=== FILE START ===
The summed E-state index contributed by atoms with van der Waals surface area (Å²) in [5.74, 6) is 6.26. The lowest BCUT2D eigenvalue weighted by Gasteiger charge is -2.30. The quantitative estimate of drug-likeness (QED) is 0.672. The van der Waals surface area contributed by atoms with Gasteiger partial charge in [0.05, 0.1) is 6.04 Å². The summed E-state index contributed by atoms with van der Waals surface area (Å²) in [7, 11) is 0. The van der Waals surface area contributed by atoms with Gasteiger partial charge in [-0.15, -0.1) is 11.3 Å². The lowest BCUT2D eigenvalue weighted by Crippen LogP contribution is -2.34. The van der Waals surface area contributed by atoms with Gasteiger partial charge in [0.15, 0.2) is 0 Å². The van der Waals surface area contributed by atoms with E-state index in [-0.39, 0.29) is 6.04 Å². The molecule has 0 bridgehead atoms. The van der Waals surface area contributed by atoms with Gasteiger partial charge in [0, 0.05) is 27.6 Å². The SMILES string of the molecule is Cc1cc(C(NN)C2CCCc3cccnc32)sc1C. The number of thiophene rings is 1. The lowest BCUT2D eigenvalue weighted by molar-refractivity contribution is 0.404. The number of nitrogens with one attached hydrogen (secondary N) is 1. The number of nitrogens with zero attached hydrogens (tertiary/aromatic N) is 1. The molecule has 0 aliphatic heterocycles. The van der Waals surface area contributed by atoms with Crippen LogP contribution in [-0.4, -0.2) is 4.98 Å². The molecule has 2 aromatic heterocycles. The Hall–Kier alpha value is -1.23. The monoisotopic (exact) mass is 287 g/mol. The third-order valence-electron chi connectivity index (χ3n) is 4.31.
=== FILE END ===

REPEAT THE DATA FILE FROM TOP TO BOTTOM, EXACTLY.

The summed E-state index contributed by atoms with van der Waals surface area (Å²) in [5.74, 6) is 6.26. The lowest BCUT2D eigenvalue weighted by Gasteiger charge is -2.30. The quantitative estimate of drug-likeness (QED) is 0.672. The van der Waals surface area contributed by atoms with Gasteiger partial charge in [0.05, 0.1) is 6.04 Å². The summed E-state index contributed by atoms with van der Waals surface area (Å²) in [7, 11) is 0. The van der Waals surface area contributed by atoms with Gasteiger partial charge in [-0.15, -0.1) is 11.3 Å². The lowest BCUT2D eigenvalue weighted by Crippen LogP contribution is -2.34. The van der Waals surface area contributed by atoms with Gasteiger partial charge in [0.15, 0.2) is 0 Å². The van der Waals surface area contributed by atoms with E-state index in [-0.39, 0.29) is 6.04 Å². The molecule has 0 bridgehead atoms. The van der Waals surface area contributed by atoms with Gasteiger partial charge in [0, 0.05) is 27.6 Å². The SMILES string of the molecule is Cc1cc(C(NN)C2CCCc3cccnc32)sc1C. The number of thiophene rings is 1. The lowest BCUT2D eigenvalue weighted by molar-refractivity contribution is 0.404. The number of nitrogens with one attached hydrogen (secondary N) is 1. The number of nitrogens with zero attached hydrogens (tertiary/aromatic N) is 1. The molecule has 0 aliphatic heterocycles. The van der Waals surface area contributed by atoms with Crippen LogP contribution in [-0.4, -0.2) is 4.98 Å². The molecule has 2 aromatic heterocycles. The Hall–Kier alpha value is -1.23. The monoisotopic (exact) mass is 287 g/mol. The third-order valence-electron chi connectivity index (χ3n) is 4.31.